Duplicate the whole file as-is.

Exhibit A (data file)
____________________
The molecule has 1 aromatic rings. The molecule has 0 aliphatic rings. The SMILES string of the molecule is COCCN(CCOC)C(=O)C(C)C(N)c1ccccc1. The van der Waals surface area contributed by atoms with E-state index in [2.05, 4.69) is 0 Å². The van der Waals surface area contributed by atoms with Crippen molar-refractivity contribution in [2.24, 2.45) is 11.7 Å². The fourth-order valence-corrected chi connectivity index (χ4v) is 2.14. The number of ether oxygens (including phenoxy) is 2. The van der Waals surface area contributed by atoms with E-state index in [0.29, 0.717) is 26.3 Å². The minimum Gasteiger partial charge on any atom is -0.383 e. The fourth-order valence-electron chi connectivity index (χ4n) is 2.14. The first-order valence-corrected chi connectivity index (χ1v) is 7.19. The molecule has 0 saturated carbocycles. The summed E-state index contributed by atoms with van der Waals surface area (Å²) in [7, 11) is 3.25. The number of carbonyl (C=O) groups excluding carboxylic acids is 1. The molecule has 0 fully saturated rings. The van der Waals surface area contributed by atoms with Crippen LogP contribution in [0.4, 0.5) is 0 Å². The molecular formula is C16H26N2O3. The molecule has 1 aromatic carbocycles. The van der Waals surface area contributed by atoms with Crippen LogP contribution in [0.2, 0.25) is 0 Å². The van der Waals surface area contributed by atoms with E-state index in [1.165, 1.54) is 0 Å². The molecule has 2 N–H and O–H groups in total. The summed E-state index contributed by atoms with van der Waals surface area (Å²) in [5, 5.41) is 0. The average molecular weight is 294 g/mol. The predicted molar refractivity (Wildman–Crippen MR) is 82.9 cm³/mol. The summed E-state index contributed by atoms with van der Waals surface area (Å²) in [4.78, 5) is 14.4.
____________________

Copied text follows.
The molecule has 1 aromatic rings. The molecule has 0 aliphatic rings. The SMILES string of the molecule is COCCN(CCOC)C(=O)C(C)C(N)c1ccccc1. The van der Waals surface area contributed by atoms with E-state index in [2.05, 4.69) is 0 Å². The van der Waals surface area contributed by atoms with Crippen molar-refractivity contribution in [2.24, 2.45) is 11.7 Å². The fourth-order valence-corrected chi connectivity index (χ4v) is 2.14. The number of ether oxygens (including phenoxy) is 2. The van der Waals surface area contributed by atoms with E-state index in [0.29, 0.717) is 26.3 Å². The minimum Gasteiger partial charge on any atom is -0.383 e. The fourth-order valence-electron chi connectivity index (χ4n) is 2.14. The first-order valence-corrected chi connectivity index (χ1v) is 7.19. The molecule has 0 saturated carbocycles. The summed E-state index contributed by atoms with van der Waals surface area (Å²) in [7, 11) is 3.25. The number of carbonyl (C=O) groups excluding carboxylic acids is 1. The molecule has 0 fully saturated rings. The van der Waals surface area contributed by atoms with Crippen LogP contribution in [0.4, 0.5) is 0 Å². The molecular formula is C16H26N2O3. The molecule has 1 aromatic carbocycles. The van der Waals surface area contributed by atoms with Crippen LogP contribution in [0.2, 0.25) is 0 Å². The van der Waals surface area contributed by atoms with E-state index in [1.165, 1.54) is 0 Å². The molecule has 2 N–H and O–H groups in total. The summed E-state index contributed by atoms with van der Waals surface area (Å²) in [5, 5.41) is 0. The average molecular weight is 294 g/mol. The predicted molar refractivity (Wildman–Crippen MR) is 82.9 cm³/mol. The summed E-state index contributed by atoms with van der Waals surface area (Å²) in [4.78, 5) is 14.4.